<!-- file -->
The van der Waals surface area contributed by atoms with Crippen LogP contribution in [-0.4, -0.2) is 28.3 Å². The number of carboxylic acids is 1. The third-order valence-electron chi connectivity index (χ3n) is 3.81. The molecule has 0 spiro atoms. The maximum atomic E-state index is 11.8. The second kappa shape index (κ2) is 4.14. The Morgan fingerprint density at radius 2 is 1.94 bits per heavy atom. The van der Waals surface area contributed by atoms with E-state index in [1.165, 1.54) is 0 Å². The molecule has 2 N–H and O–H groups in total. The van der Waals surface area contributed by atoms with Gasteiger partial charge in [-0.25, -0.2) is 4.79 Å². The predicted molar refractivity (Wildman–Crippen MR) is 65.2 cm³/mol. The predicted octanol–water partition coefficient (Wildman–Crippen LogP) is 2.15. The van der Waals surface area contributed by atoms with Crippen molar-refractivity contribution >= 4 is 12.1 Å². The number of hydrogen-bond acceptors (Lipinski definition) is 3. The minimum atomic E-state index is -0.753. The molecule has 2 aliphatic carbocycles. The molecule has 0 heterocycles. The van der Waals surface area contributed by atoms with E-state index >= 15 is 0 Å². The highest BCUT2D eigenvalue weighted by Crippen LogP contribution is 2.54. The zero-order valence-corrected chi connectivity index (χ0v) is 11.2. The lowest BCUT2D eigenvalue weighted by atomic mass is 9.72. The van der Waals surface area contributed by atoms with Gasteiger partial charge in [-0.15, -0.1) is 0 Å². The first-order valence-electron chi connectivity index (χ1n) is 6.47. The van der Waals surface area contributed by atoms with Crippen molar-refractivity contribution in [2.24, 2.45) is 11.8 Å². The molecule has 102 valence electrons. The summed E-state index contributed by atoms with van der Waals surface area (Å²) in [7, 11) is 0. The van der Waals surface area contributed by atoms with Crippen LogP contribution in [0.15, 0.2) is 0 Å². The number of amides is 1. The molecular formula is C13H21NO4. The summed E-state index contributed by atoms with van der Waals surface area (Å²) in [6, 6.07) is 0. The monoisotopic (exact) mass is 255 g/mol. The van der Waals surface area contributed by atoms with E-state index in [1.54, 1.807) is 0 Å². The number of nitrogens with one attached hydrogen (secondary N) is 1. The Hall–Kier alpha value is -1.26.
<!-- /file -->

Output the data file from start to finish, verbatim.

The van der Waals surface area contributed by atoms with Crippen LogP contribution in [-0.4, -0.2) is 28.3 Å². The number of carboxylic acids is 1. The third-order valence-electron chi connectivity index (χ3n) is 3.81. The molecule has 0 spiro atoms. The maximum atomic E-state index is 11.8. The second kappa shape index (κ2) is 4.14. The Morgan fingerprint density at radius 2 is 1.94 bits per heavy atom. The van der Waals surface area contributed by atoms with E-state index in [1.165, 1.54) is 0 Å². The molecule has 2 N–H and O–H groups in total. The van der Waals surface area contributed by atoms with Gasteiger partial charge in [-0.25, -0.2) is 4.79 Å². The predicted molar refractivity (Wildman–Crippen MR) is 65.2 cm³/mol. The predicted octanol–water partition coefficient (Wildman–Crippen LogP) is 2.15. The van der Waals surface area contributed by atoms with Crippen molar-refractivity contribution >= 4 is 12.1 Å². The number of hydrogen-bond acceptors (Lipinski definition) is 3. The minimum atomic E-state index is -0.753. The molecule has 2 aliphatic carbocycles. The molecule has 0 heterocycles. The van der Waals surface area contributed by atoms with E-state index >= 15 is 0 Å². The highest BCUT2D eigenvalue weighted by Crippen LogP contribution is 2.54. The zero-order valence-corrected chi connectivity index (χ0v) is 11.2. The lowest BCUT2D eigenvalue weighted by atomic mass is 9.72. The van der Waals surface area contributed by atoms with Gasteiger partial charge in [-0.15, -0.1) is 0 Å². The first-order valence-electron chi connectivity index (χ1n) is 6.47. The van der Waals surface area contributed by atoms with Crippen molar-refractivity contribution in [2.24, 2.45) is 11.8 Å². The molecule has 102 valence electrons. The summed E-state index contributed by atoms with van der Waals surface area (Å²) in [7, 11) is 0. The van der Waals surface area contributed by atoms with Crippen LogP contribution in [0.15, 0.2) is 0 Å². The number of amides is 1. The molecular formula is C13H21NO4. The summed E-state index contributed by atoms with van der Waals surface area (Å²) in [6, 6.07) is 0. The monoisotopic (exact) mass is 255 g/mol. The van der Waals surface area contributed by atoms with E-state index in [1.54, 1.807) is 0 Å². The number of nitrogens with one attached hydrogen (secondary N) is 1. The Hall–Kier alpha value is -1.26.